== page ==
KARACHI: In line with the market expectations, the State Bank of Pakistan (SBP) has left the key interest rate unchanged at an eight-year high of 13.25% for the next two months.
The SBP Monetary Policy Committee (MPC) announced status quo in the rate to control inflation, which remained high in the first two months (July-August) of the current fiscal year 2020 due to late impact from the previous depreciation in rupee against US dollar, increase in power and gas tariffs and surge in food prices.
The central bank has kept its projection for inflation unchanged at 11-12% for the full fiscal year 2020.
“Inflation could begin to fall earlier than expected if (international oil prices decline, aggregate demand slows faster than expected, or the (rupee-dollar) exchange rate appreciates,” the central bank hopped in a press statement on Monday.
Inflation, however, could rise above the baseline projections in case of fiscal slippage; low revenue collection or other adverse developments, it said.
“The decision (status quo in interest rate) reflected the MPC’s view that inflation outcomes have been largely as expected and inflation projections for FY20 have remained unchanged since the last MPC meeting on July 16, 2019,” it added.
The inflation was recorded at 10.5% against the expectation for over 11% in August 2019. The reading came lower than expected following a change in the base year to 2015-16 from 2007-08.
Chances for an uptick in inflation reading remain bleak following settlement of related issues in the domestic economy. However, likely increase in international oil prices remains a strong threat to the economy, as Pakistan meets its 70-80% energy needs through imports.
Earlier, the central bank had hiked the key interest rate by a massive 7.5% in the past two-and-half-year to 13.25% in July.
Majority of the analysts were of the opinion that the interest rate has peaked out and a rate cut was imminent to let economic activities revive.
The economic growth slowed down to a nine-year low at 3.3% in the previous fiscal year, ended June 30, 2019. The high-interest rate regime caused the slowdown, but fought hard against inflation and helped in narrowing down current account deficit, which had battered foreign currency reserves.
The central bank also let the rupee aggressively depreciate to fix the faltering economy. The currency depreciated 52% since December 2017 to Rs160.05 to the US dollar on June 30, 2019.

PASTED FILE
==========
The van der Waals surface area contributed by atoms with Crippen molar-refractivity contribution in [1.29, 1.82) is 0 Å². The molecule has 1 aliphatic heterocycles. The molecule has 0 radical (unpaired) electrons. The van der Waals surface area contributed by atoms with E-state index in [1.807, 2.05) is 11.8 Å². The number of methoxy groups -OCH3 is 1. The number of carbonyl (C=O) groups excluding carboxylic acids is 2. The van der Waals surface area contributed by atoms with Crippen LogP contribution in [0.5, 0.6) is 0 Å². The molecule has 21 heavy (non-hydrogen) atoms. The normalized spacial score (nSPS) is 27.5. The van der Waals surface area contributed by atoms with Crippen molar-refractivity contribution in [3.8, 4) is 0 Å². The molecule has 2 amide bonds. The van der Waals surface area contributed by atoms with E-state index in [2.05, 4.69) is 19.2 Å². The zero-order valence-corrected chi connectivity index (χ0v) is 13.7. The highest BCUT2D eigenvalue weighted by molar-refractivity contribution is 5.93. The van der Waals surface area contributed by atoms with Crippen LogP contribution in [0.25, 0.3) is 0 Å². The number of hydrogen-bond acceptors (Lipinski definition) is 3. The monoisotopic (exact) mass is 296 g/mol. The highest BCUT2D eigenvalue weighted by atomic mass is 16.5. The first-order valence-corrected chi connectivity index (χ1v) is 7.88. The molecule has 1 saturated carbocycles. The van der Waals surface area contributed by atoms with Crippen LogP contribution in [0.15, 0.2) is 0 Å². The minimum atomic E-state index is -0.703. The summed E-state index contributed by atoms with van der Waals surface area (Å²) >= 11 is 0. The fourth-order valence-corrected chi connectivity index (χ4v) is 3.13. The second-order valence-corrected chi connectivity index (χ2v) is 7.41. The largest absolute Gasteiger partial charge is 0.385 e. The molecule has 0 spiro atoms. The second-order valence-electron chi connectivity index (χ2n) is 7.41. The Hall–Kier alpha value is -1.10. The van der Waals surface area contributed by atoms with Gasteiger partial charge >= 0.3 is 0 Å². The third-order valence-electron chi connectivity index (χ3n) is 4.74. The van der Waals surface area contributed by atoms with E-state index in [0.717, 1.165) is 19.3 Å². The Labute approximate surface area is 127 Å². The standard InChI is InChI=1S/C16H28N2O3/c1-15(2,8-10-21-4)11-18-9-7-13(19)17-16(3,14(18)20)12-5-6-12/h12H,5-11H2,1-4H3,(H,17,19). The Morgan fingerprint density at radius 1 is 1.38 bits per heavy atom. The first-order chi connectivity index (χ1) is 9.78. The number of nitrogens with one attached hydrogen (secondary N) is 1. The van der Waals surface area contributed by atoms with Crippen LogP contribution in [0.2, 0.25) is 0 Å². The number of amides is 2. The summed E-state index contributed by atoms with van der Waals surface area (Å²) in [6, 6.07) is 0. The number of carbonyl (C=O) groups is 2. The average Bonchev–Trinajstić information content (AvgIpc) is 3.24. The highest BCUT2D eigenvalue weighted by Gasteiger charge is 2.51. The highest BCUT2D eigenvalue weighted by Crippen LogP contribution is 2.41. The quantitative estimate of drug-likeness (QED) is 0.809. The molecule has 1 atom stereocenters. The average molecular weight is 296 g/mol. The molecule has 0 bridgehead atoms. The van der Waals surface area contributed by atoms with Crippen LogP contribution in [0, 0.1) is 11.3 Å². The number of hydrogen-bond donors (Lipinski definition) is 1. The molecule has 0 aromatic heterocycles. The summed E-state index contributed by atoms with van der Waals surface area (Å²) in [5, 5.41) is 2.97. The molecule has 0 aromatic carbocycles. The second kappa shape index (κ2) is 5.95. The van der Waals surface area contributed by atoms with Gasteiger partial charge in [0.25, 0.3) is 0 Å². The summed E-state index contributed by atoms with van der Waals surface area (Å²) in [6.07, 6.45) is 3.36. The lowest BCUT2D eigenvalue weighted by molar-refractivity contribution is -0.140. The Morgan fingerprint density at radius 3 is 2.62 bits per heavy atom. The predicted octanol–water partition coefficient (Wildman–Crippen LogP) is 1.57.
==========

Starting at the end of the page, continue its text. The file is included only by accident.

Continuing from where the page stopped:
“On a cumulative basis, borrowing by the private sector contracted 1.3% in July-August FY20, showing the results of previous monetary tightening,” SBP said.
The MPC noted that inflation developments were broadly similar between the new and the old base CPI: inflation had gradually risen over the previous months and remained high in both year-on-year and month-on-month terms. Core inflation had also risen in recent months.
“These developments were in line with the SBP’s earlier projections,” the central bank said.
Rupee-dollar volatility ends
The uncertainty and volatility in the rupee-dollar exchange rate came to an end following the central bank largely ending its control over the rate’s fixed. The banks decide the rate keeping in view the situation of demand and supply of US dollars in the inter-bank market.
“Reflecting these improved sentiments and continued adjustment in the current account, the rupee had strengthened modestly against the US dollar since the last MPC, unlike its previous trend,” it said.
Secondly, the US Fed reduced its policy rate by 25 basis points recently, followed by policy rate cuts by other major central banks around the world.
“This would help in lowering pressures on emerging markets’ currencies and potentially increase financial inflows,” it said.
GDP to grow 3.5% in FY20
The central bank also kept its projection for growth in the gross domestic product (GDP) unchanged at 3.5%, which is almost one percentage point higher than International Monetary Fund’s (IMF) forecast for the current fiscal year 2020.
“Economic activity would gradually turn around as business sentiment improves,” MPC noted.
“The SBP-IBA Consumer and Business Confidence Surveys conducted during August-September 2019 show a modest improvement in the outlook for the economy,” SBP statement said.
The outlook for agriculture and the services sectors was largely unchanged from the time of the previous MPC meeting. The agriculture sector growth is expected to improve considerably in FY20 over the last fiscal year, while growth in services is expected to moderate gradually.
SBP added the recent economic activity indicators show a gradual economic slowdown. The slowdown is more pronounced in domestic industries such as automobiles and steel. This trend is also reflected in the Large-Scale Manufacturing (LSM) index which contracted by 3.6 percent in FY19, somewhat more than earlier expectations. On the other hand, the MPC noted that the LSM index does not fully capture activity in some key industries such as high value-added textile products.
“Export volumes have been growing briskly even though the growth in export dollar proceeds has been less pronounced due to declining international unit prices,” it said.
The central bank noted that the country’s foreign currency reserves have improved with a significant drop in current account deficit in FY19 and at the outset of FY20, receipt of IMF disbursement and supply of petroleum oil on deferred payment by Saudi Arabia.